In the evening we wait for
the moment forms open:
the sky is still in darkness
from the radiance of earthly things —
and then the buildings become like models
blackened by the shadow of their surfaces
and the torrid sky appears
as the moon begins to shine amidst the war —
That instant everything —
and my son looking out the window —
casts a divine smile
on the domesticated power of the elements
I remember a reading one night. Miroslav Toholj, my friend at the time, had just come from Bor (where he had also been on literary business), and was still filled with impressions of his trip. He told us of a town in which "the crows didn't survive." Just like that, ecologically beside himself, he spoke of death as if it wasn't a natural phenomenon. This was right before he read a section of Heartmaster, a novel of his that had just come out.
At my house early the next morning, my mother was making us breakfast when my son, still drowsy, appeared at the door in his pajamas. Toholj slipped a pencil and a notebook into his hand in which there was a single sentence written: "Bor is a city in which crows can't survive." And, while my son was drawing potato head people, the owner of the notebook brushed his fingers through my son's hair.
The whole incident would be completely irrelevant if the scene hadn't repeated itself today: I'm sitting next to my son, completely engrossed in his drawing, and brushing my fingers through his hair.
After everything that's happened in the meantime, the repetition of this situation — and even my recollection of what took place six years ago — is almost comical. There was real warmth in Miroslav Toholj's gesture, a man who, not long after that visit, would fully devote himself to the expulsion of a whole people. That's what time was like, along with the things occupying it, that it made the feelings connected to any memory seem worthless.
Now, when I think of the Serbian novelist Miroslav Toholj, I am deeply aware that people aren't deserving of tragedy because existence is exalted in and of itself, and brings its own consolation. But people don't deserve consolation. Comedy is closer to the truth, since it at least shows the meaninglessness of things.
From this perspective, knowing that there is a town in which crows can't survive is truly absurd.
And look how the story ends: sitting with my son and brushing my fingers through his hair, I discover a detail that, at first, makes me smile — like when you see a kid wearing the boots of a grown up. As I slowly brush my fingers through my ten year old's hair, I find strands of grey.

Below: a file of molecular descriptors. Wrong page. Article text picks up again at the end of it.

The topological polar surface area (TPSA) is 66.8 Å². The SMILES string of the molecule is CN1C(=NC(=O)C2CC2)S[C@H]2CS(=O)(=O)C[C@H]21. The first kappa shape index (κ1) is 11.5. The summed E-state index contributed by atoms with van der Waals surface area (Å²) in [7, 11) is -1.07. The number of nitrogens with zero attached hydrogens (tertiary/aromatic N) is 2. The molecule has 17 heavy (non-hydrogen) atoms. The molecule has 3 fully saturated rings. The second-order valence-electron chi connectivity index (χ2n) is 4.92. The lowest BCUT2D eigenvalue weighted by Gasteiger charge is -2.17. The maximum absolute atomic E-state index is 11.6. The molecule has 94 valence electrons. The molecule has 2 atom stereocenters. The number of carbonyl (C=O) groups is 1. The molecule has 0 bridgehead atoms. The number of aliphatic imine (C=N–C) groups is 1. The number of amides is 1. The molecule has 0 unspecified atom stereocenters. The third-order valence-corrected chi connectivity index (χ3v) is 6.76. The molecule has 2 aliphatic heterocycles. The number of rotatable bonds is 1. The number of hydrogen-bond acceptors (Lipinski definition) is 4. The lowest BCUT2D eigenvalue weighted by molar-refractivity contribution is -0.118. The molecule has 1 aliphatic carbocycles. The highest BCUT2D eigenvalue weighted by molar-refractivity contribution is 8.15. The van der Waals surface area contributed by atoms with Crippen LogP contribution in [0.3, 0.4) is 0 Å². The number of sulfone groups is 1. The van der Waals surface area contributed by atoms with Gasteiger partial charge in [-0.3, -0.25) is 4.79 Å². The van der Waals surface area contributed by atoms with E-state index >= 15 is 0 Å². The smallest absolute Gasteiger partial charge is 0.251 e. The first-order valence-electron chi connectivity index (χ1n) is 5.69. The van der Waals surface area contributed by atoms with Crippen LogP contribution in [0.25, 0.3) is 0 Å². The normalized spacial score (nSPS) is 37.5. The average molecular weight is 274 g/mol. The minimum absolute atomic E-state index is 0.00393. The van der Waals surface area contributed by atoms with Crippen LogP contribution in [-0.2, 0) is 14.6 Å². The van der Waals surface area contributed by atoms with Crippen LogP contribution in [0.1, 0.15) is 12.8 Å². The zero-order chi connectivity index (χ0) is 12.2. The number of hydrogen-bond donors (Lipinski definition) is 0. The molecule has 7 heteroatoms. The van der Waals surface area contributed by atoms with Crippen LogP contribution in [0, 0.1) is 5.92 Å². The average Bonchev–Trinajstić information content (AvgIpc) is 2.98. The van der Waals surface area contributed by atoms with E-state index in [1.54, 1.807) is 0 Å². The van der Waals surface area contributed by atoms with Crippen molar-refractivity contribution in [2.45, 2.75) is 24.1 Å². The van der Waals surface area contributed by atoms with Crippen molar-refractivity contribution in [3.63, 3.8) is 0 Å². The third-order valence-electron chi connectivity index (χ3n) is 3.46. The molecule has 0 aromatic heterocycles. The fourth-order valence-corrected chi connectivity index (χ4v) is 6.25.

War is a time of crisis for the male gender. No one can convince me otherwise: war is spurred on by the asexual, the emotionally disturbed. Love offers deliverance from the tyranny of the ego: a sexuality — combined with heavy political control — can only result in criminal perversity. I see young women change several times a day and, with make-up on, walk the empty streets of Sarajevo in which not even a single cafe is open. I know women who, in only two months, have lost so much weight so quickly, that they've also lost any sense of the erotic. And this too is a horrible result of the war: the Serbian leaders' tyranny of the ego reproduces itself in whatever space they make their presence known through war — they want to create an asexual world, no matter what the cost. I watch a famous actress hanging out with some young soldiers, defenders of the city. She's clearly having a good time and, every now and then, she delays her departure. Finally, though, they leave: the carefully chosen, refined words of the young defenders are exchanged for common jokes. Such consolation.
translated from the Bosnian by Ammiel Alcalay
City Lights Books, 1998
Semezdin Mehmedinović was born in Tuzla, Bosnia in 1960 and is the author of ~
Sarajevo Blues 1998
Nine Alexandrias 2002
Transatlantic Mail 2009, Semezdin Mehmedinović and Miljenko Jergovic
Soviet Computer 2011
Self-portrait With a Messenger Bag 2012.